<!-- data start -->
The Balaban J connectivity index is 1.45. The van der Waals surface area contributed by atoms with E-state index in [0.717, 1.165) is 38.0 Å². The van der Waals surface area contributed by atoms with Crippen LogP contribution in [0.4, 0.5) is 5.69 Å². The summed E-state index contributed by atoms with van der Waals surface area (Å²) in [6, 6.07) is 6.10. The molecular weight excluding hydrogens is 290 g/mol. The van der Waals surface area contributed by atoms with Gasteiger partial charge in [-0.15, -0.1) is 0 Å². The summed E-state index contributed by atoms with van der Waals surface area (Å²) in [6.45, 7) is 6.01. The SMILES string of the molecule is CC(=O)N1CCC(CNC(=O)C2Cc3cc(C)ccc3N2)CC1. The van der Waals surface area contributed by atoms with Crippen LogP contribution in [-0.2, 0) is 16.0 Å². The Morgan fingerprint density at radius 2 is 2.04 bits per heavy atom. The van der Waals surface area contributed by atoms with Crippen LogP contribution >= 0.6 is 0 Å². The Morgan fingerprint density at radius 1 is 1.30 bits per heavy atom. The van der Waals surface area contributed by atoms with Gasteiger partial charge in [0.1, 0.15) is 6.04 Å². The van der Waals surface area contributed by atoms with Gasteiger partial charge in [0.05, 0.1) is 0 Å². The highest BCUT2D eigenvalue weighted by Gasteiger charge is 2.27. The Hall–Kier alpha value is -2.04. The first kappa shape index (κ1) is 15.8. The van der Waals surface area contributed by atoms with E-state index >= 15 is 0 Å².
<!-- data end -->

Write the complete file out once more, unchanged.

The Balaban J connectivity index is 1.45. The van der Waals surface area contributed by atoms with E-state index in [0.717, 1.165) is 38.0 Å². The van der Waals surface area contributed by atoms with Crippen LogP contribution in [0.4, 0.5) is 5.69 Å². The summed E-state index contributed by atoms with van der Waals surface area (Å²) in [6, 6.07) is 6.10. The molecular weight excluding hydrogens is 290 g/mol. The van der Waals surface area contributed by atoms with Gasteiger partial charge in [-0.15, -0.1) is 0 Å². The summed E-state index contributed by atoms with van der Waals surface area (Å²) in [6.45, 7) is 6.01. The SMILES string of the molecule is CC(=O)N1CCC(CNC(=O)C2Cc3cc(C)ccc3N2)CC1. The van der Waals surface area contributed by atoms with Crippen LogP contribution in [-0.2, 0) is 16.0 Å². The Morgan fingerprint density at radius 2 is 2.04 bits per heavy atom. The van der Waals surface area contributed by atoms with Crippen LogP contribution >= 0.6 is 0 Å². The Morgan fingerprint density at radius 1 is 1.30 bits per heavy atom. The van der Waals surface area contributed by atoms with Gasteiger partial charge in [0.1, 0.15) is 6.04 Å². The van der Waals surface area contributed by atoms with Gasteiger partial charge in [0.05, 0.1) is 0 Å². The highest BCUT2D eigenvalue weighted by Gasteiger charge is 2.27. The Hall–Kier alpha value is -2.04. The first kappa shape index (κ1) is 15.8. The van der Waals surface area contributed by atoms with E-state index >= 15 is 0 Å².